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- October 09, 2000
- Vol. 54
- No. 15
Let's Do the Time Warp Again
In 1975, a Movie Musical About a Hopelessly Square Couple Who Washed Up on the Doorstep of a Cross-Dressing Transylvanian Scientist Left Cringing Audiences Crying for Less. Then a Funny Thing Happened: a Growing Legion of Passionate Fans, Turning Up in Costume at Midnight Screenings Around the Country, Helped Turn The Rocky Horror Picture Show into the Campiest Sing-Along Ever. Now, 25 Years and Some $150 Million Later, the Cast of Rocky Horror Looks Back at Their Schlock-and-Roll Smash
"People come up and say, 'This show changed my life,' " notes O'Brien, 58, who wrote the original 1973 show (being revived on Broadway this fall) and played hunchbacked Riff Raff in the film. It changed his: While out of work, the actor wrote Horror because "I wanted to write a show that was as exciting as a rock concert." Still, the U.K. native has never been able to repeat its success: Shock Treatment, his '81 follow-up, electrified few. O'Brien, who has three children from two marriages and lives in London, has few illusions about his masterpiece. "It's trash," he says proudly. "Lovingly handcrafted trash."
Ill with pneumonia from working in the rain, the musical novice had a rocky time during the two-month shoot in England. The actress, 53, who lives in Manhattan with Tim Robbins, 41, their sons Jack, 11, and Miles, 8, and daughter Eva, 15 (by ex-beau Franco Amurri), hopes future generations enjoy her efforts. "It thrills me," she once said, "that my grandchildren may see their grandmother in her half-slip and bra, seducing a monster."
Performing in his skivvies didn't embarrass Bostwick, a Broadway vet (in 1972 he'd been the original Danny Zuko in Grease) who played dorky Brad Majors. But he was concerned about his health. "We shot in an old abandoned manor house" in Windsor, England, he recalls. "The rain came onto the set. Susan [Sarandon] and I would be freezing. Then we'd stand in front of these jet-like heaters. So we were either too cold—or singeing our patooties." The discomfort paid off: TV veteran Bostwick, 55, who has two children, Brian, 5, and Chelsea, 4, with second wife Sherri Ellen, thinks Horror helped him land his current role as the mayor on ABC's Spin City. "The image in the industry," he says with a laugh, "is that I'm a hip actor."
The fishnet-flashing Curry won cult stardom as Dr. Frank-N-Furter, going on to numerous TV and film roles and cutting a few pop albums. But the English actor—a villain in this fall's Charlie's Angels movie—isn't eager to look back: He skipped a 20th-anniversary gala in '95, explaining that showing up would be "a grim anticlimax." Costar Nell Campbell says Curry, 54, who is single and lives in L.A., "is shy. After he took off the costume, he was back to regular Tim. He didn't carry the part around with him."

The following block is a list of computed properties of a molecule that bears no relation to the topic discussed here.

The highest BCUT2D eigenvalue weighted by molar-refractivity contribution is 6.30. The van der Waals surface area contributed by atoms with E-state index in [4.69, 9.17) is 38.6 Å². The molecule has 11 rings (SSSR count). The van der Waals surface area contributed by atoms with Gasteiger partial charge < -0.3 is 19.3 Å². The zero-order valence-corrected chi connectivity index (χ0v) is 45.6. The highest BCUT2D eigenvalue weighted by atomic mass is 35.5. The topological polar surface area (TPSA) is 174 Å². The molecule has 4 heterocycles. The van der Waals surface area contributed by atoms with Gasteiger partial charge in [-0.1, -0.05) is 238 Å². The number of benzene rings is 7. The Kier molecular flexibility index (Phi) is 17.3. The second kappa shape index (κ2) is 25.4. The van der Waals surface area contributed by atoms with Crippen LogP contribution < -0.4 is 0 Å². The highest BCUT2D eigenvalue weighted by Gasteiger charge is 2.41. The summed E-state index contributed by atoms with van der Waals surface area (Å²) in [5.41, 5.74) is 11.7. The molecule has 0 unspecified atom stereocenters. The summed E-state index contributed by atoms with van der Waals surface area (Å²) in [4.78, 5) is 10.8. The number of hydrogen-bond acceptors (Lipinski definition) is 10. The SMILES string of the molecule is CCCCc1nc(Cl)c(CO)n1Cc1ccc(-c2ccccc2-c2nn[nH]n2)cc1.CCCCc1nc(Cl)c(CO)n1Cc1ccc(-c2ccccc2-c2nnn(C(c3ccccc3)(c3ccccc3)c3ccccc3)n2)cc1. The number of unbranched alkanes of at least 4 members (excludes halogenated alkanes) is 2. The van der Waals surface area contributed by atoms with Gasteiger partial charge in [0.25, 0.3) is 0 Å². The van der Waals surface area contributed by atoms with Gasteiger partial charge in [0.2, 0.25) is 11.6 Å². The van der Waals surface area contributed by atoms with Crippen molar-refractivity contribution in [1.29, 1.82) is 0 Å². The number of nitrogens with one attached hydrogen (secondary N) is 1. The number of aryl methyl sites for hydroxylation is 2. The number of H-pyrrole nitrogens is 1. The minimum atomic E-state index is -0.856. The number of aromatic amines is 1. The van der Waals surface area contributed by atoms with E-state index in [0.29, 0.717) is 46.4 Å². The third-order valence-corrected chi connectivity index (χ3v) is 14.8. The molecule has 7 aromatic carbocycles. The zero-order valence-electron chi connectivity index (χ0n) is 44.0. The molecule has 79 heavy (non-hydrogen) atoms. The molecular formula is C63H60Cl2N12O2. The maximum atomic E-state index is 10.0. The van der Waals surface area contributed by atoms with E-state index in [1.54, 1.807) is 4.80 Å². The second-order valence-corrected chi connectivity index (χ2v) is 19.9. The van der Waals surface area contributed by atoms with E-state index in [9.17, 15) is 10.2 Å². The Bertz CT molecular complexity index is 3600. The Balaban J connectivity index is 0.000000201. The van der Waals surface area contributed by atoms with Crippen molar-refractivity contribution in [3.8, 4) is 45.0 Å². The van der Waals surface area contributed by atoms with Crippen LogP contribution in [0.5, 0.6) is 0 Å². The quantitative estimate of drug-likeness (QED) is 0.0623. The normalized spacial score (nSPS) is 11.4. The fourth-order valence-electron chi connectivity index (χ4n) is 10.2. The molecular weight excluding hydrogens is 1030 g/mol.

When filming was finished, Hinwood, the model who played Rocky, Dr. Frank-N-Furter's hard-bodied creation, dropped from sight. Now 54 and an art-and-antiques dealer in London, he gives three reasons why he chose not to milk his Horror moment. "One, I can't act. Two, I cringe with embarrassment every time I see myself on film. Three, I relish a quiet, peaceful life." Still, the film had its benefits: Six years ago he rediscovered the gold hot pants he wore in the film and sold them through an auction house—for nearly $1,000.
To fans, Quinn is known both as Magenta and the lips in the opening credits. To hide her face for that task, "they put a cloth over the camera with a hole in it," she says, "and put my head in clamps." The Londoner, 56 (who has a son from the first of two marriages), became Lady Stephens (and pals with Prince Charles) when her late husband, actor Robert Stephens, was knighted in '95. But that doesn't keep her from Horror conventions. "I never tire of it," she says. "I'm in it."
The native Aussie was waitressing in London in the early '70s when, "to make the day go faster," she began tap dancing while serving. Horror creator O'Brien saw her and cast her as tin-voiced Columbia. After stints as a singer and Manhattan club owner, Campbell, 47, is now a journalist and mom to Matilda, 2, whose dad is beau Eamon Roche, 36. The film, she says, "wasn't Shakespeare. We pretty much just had a blast."
The singer, 53, who lives in L.A. with wife Leslie, 49, mother of his two daughters, signed on for roles in the L.A. stage show without reading a script—and nearly quit when he saw Curry's cross-dressing act ("I turned to a friend and said, 'I'm gone, man' "). By the time he finished filming his role as Eddie, "I didn't want to leave. I was having so much fun."
Written by: Dan Jewel
Reported by: Pete Norman in London, Michael Fleeman and Elizabeth Leonard in Los Angeles and Bob Meadows in New York City
- Pete Norman,
- Michael Fleeman,
- Elizabeth Leonard,
- Bob Meadows.
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